During the summer I seem to instinctively switch to eating more raw foods. The notion of turning on my stove or oven when the mercury rises seems dreadful; meanwhile, my body craves the flavors and crispness of summer produce. Below is a fairly typical lunch: soup from Common Ground (the orzo florentine, one of Miette’s favorites), a simple salad comprised of organic lettuces from Blue Moon Farms, tomatoes, and I think those radishes may have come from Tiny Greens, served with balsamic dressing, a side of kalamata olives and Mediterranean flax crackers from Practically Raw, a new cookbook that has stolen my heart.

I’ve got a wealth of cookbooks. Seriously, before going veg, I had maybe 30 to 50 different cookbooks? Those have all been passed on to others, and somehow I’ve managed to accumulate nearly as many in the past year or two, but of the vegan persuasion. I have a gift for magically creating bookish clutter. (As a side note, I took the time to drop a couple of boxes of books off at Jane Addams this past week, as part of the pre-baby purge, and can’t wait until I have a few spare hours to linger and spend my store credit!) Before I lose my point entirely: I am well-acquainted with what does (and does not) make a good cookbook, and the “Almost Vegan” Amber Shea  knows her stuff. I would also like to state her background in linguistics has in no way served to influence my opinion completely endeared her to me. Her book is well-written, avoids all snootiness, and even has some cooked options for when you are short on time or lacking in the specialized equipment that the raw foods diet generally requires.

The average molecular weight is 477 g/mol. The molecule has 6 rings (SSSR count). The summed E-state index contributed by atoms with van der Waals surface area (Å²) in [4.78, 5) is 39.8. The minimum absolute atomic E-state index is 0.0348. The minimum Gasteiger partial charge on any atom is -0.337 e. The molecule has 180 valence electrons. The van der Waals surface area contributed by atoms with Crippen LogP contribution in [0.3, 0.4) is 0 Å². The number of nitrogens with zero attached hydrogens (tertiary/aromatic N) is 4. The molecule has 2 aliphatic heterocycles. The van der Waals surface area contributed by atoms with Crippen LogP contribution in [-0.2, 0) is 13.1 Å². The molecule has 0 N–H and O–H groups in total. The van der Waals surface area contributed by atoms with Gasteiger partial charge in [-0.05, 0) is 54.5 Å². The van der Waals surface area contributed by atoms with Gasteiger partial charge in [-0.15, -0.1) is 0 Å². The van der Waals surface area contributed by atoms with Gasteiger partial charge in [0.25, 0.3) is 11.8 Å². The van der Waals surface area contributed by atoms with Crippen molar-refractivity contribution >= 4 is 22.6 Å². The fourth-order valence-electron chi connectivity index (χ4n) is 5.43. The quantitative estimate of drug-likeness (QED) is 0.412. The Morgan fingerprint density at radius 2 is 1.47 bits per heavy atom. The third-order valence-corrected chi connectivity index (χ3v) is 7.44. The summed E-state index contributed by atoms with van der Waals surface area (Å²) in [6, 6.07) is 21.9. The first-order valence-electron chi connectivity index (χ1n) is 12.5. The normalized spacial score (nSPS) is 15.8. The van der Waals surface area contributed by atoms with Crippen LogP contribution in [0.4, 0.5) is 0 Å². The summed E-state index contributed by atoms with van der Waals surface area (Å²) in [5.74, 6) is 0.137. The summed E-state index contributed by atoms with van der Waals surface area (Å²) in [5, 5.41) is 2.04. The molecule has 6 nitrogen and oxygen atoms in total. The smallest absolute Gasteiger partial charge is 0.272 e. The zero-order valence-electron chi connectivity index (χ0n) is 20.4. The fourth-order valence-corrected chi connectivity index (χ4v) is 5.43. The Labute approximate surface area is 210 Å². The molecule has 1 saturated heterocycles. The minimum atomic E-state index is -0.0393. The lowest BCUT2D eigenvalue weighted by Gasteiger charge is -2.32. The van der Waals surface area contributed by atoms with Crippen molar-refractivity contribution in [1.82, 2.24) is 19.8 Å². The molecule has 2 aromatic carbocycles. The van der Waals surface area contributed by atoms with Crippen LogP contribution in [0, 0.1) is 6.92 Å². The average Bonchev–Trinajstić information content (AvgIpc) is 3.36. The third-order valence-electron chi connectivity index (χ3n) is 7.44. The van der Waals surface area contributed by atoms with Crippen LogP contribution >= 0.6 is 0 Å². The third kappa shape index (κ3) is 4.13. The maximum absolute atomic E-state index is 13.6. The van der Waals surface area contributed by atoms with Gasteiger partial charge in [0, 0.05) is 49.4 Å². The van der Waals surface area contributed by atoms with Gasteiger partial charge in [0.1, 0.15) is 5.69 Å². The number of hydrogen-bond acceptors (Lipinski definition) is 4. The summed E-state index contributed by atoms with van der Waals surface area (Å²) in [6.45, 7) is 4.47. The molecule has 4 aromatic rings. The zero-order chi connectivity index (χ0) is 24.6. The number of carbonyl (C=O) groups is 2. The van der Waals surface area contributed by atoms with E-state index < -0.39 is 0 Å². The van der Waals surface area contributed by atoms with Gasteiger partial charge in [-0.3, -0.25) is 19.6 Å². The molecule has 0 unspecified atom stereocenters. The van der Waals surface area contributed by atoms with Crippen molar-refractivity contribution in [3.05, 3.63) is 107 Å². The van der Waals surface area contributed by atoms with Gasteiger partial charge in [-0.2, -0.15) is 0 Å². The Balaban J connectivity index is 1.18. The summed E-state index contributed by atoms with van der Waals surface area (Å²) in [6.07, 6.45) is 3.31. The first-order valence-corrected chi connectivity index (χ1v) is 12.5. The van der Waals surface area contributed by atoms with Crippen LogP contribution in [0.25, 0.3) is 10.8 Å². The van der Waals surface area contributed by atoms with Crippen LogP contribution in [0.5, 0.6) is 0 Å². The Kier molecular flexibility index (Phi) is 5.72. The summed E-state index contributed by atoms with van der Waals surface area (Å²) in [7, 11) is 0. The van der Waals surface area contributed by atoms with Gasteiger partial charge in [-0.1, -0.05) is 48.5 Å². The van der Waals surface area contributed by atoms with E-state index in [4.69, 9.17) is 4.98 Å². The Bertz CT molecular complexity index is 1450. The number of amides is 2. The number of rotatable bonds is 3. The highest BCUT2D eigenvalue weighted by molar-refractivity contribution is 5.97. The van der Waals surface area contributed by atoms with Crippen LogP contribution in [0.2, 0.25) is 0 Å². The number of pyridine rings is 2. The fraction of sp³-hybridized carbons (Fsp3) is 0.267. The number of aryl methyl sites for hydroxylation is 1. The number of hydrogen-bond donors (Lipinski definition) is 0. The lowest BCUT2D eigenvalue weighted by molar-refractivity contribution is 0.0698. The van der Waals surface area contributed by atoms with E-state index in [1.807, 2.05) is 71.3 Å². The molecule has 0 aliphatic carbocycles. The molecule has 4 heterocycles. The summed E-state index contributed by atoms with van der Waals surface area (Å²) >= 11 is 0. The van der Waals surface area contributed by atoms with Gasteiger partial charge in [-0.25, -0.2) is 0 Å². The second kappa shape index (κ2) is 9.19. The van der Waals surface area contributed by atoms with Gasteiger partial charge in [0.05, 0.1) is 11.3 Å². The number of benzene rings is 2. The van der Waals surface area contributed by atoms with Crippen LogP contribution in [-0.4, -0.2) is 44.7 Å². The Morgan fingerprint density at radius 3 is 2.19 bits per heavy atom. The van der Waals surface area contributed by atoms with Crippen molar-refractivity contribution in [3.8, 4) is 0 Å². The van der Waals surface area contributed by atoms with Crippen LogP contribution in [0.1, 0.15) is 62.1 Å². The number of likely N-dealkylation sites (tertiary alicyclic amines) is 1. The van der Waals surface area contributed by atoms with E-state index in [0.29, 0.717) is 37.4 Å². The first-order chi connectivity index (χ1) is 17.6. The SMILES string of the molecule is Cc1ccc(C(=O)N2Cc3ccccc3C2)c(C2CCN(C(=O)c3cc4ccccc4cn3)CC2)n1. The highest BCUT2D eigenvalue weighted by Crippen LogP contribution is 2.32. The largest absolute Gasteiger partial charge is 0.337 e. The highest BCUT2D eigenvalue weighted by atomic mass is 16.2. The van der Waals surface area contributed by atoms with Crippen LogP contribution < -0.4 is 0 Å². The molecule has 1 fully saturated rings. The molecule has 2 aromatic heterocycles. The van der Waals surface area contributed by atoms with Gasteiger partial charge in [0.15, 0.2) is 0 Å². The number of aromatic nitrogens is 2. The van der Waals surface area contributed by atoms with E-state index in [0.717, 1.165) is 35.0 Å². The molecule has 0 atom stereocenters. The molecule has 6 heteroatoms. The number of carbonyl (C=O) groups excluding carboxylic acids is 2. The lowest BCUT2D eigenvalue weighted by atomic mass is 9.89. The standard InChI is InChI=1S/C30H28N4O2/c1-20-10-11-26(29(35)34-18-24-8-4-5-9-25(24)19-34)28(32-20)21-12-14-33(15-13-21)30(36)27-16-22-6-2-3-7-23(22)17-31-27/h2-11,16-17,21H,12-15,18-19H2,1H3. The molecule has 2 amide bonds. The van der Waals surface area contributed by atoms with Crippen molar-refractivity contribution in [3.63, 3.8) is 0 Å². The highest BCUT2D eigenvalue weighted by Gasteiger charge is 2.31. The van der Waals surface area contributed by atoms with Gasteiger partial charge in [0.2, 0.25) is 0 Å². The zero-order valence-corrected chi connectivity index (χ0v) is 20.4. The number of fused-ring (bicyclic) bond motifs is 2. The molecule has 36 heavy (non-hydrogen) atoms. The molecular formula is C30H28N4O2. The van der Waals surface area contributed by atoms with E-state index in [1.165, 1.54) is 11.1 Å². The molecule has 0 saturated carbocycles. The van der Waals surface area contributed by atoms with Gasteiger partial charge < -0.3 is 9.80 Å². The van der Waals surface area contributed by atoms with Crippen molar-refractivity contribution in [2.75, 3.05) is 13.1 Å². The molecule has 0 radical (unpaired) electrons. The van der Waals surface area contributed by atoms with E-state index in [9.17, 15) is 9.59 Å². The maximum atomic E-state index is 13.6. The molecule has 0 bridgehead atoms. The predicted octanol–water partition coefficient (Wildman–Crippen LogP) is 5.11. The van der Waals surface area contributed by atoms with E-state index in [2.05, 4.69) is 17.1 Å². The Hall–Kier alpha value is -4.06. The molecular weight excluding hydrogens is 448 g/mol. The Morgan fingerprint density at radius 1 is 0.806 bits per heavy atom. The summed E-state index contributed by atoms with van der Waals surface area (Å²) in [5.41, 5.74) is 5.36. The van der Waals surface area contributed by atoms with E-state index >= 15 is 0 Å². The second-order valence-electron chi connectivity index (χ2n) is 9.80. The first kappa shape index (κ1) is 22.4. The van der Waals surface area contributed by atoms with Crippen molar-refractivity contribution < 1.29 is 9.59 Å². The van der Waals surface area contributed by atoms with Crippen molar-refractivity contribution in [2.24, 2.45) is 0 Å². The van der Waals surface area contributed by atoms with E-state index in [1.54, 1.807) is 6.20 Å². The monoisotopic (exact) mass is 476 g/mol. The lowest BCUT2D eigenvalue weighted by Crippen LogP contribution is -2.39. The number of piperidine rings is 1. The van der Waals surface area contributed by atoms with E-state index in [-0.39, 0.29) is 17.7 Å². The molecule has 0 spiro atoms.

So far, I’ve tried the above mentioned crackers and they turned out delicious! Miette adores them, and has taken to referring to them as “pizza crackers,” which is a fairly apt description of what these addictive and healthy snacks taste like. Additionally, I gave the espresso reduction recipe a go (not raw) and the vanilla bean cashew creme, with the intention of serving both on top of berries. The reduction made my kitchen smell like how I imagine the Double R Diner in Twin Peaks smells: a warm and savory coffee scent mixing with the sweetness of maple syrup. Just dreamy! The cashew cream took as much time to make as a smoothie (not counting time spent soaking the cashews), and I’ll likely take to making a batch each week to have on hand, it really is that good. Did my berry parfait work out in the end? The answer is OH MY GOD YES!

So, yeah, don’t miss this lovely chef’s book. It boasts clear instructions, pictures galore, and no complicated equipment or culinary skills are required (unlike many of my other raw books, which have often left me with lackluster results and a wounded ego). And seeing as how the hottest months are nearly upon us, this is the perfect time to incorporate more raw foods, for, you know, practical reasons (so sorry, I couldn’t resist).